.......and Reflections

Monday, June 13, 2011

Variety is the spice of birding

Today was yet another beautiful morning in Glacier National Park. I broke camp early and spent about an hour birding close to camp. Then, with truck organized and packed I headed south through the foothills and then onto Route 89, an American highway classic. My destination is Helena, Montana's State Capital. The goal is to bird the habitats along the east face of the Rocky Mountains.

I spent the day on Route 89 and Route 287, both run north and south along the mountains where awesome mountains are almost always in view. After birding in Glacier my next stop was a gravel road that runs east off of Rt 89. I wanted to bird the first quarter mile. About 100 yards up the road I stopped and played the song of McGown's Longspur and instantly a male landed beside the road and pranced ever so proudly right in front of me.

This road passes through an overgrazed and relatively barren habitat. It is what this Longspur prefers. It is also the home of the Horned Lark, Vesper Sparrow, Long-billed Curlew and Cliff Swallows among others.
These birds prefer impoverished landscapes along with their Ground Squirrel neighbors. This is also a place for the hunters. This is where you find Prairie Falcons, Swainson's and Ferruginous Hawks, and the magnificent Golden Eagle.

I heard a Vesper Sparrow singing out in the grasses. So I played the the Vesper Sparrow song. A Vesper Sparrow came to the call immediately. I assumed it was the male but the sexes look alike so I couldn't tell. Out of nowhere came another Vesper Sparrow and the original bird began to beg....a courtship behavior exhibited by the female. The second to arrive Vesper Sparrow then engaged in a similar dance and before you know it, he copulated with the begging female.

For those of us that think males hold territories and attract females to mate with, there is a message here. The bird that responded to the tape was not a competing male; it was a female looking for love. The male that showed up saw the willing female and took advantage of her willingness to mate. So.... the females set up a "territory" and competing males compete with other males for the prize of mating. I guess I did this male that got the girl, a big favor, by getting his girl all excited by the recording.

I learned something. I sometimes get the silly notion that I've got it all figured out and then Mother Nature reminds me that I don't know nothin' yet! I am but a student and I'm happy to never achieve my advanced degree.

Now I'm off to Freezeout Lake Wildlife Management Area operated by Montana Fish & Game Department. This is another favorite location that is always productive birding. The landscape has changed, in that now, buttes rise above the prairie, providing the views we associate with the "old west". Freezeout lake is a a huge wetland that produces significant waterfowl. In managing for waterfowl some 227 species of birds can be found residing or migrating through this magnificent marsh surrounded by upland habitats.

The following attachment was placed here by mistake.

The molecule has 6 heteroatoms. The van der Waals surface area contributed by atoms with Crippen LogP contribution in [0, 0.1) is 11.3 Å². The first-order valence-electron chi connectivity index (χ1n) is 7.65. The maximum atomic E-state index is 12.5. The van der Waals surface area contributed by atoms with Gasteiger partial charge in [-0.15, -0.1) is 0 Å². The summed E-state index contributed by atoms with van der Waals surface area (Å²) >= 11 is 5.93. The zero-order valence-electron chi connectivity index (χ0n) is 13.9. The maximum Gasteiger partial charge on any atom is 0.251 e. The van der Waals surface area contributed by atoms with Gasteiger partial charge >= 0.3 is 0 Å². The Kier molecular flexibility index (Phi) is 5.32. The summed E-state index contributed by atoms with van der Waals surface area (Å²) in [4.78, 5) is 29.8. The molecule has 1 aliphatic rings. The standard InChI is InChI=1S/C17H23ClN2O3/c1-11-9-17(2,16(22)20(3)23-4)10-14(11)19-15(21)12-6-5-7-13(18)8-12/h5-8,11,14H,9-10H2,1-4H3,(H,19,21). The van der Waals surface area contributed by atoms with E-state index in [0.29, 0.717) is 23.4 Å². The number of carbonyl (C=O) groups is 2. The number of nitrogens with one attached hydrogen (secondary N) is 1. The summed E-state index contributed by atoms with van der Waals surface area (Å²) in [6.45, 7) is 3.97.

In entering the marshes the first bird I see is a Golden Eagle. It is being harassed by a California Gull and a Marbled Godwit. The last place one would look for a Golden Eagle is in a marsh. And the last birds expected to harass the bird would be the two that were. So once again I become the student. I drove the wildlife tour and checked some of the upland habitats and saw 60 species of birds.

As I make my way to Helena I plan to bird areas on the way and near where I am spending the night. There is a wonderful area called Prickly Pear Canyon and Creek that opens up into sagebrush habitat at the southern end beyond the canyon. In the canyon I saw Yellow-bellied Sapsuckers, Black-headed Grosbeaks, Lazuli Buntings, MacGillivray's Warblers, Warbling Vireos, Lark Sparrows, Mountain Bluebirds ,and Western wood Pewees.

Once out in the Sagebrush I scanned a Black-tailed Prairie Dog town and added Cooper's Hawk, Sandhill Cranes, Common Ravens, and Violet-green Swallows. By routing my way through very different habitats I ended the day with 102 species of birds. More importantly I learned some things that maybe I should have known. But the fact is that I have always learned from experience. The best teacher is being out in the field learning from nature. I won't forget what I now know from watching and engaging Vesper Sparrows or from witnessing a Golden Eagle trying to take advantage of a habitat different from the grasslands that are their normal haunts.

Tomorrow I travel to the Bridger Mountains where I will camp for the night before heading to Yellowstone National Park. I've never been there. Stay tuned and find out more about what i do and do not know about Montana wildlife.

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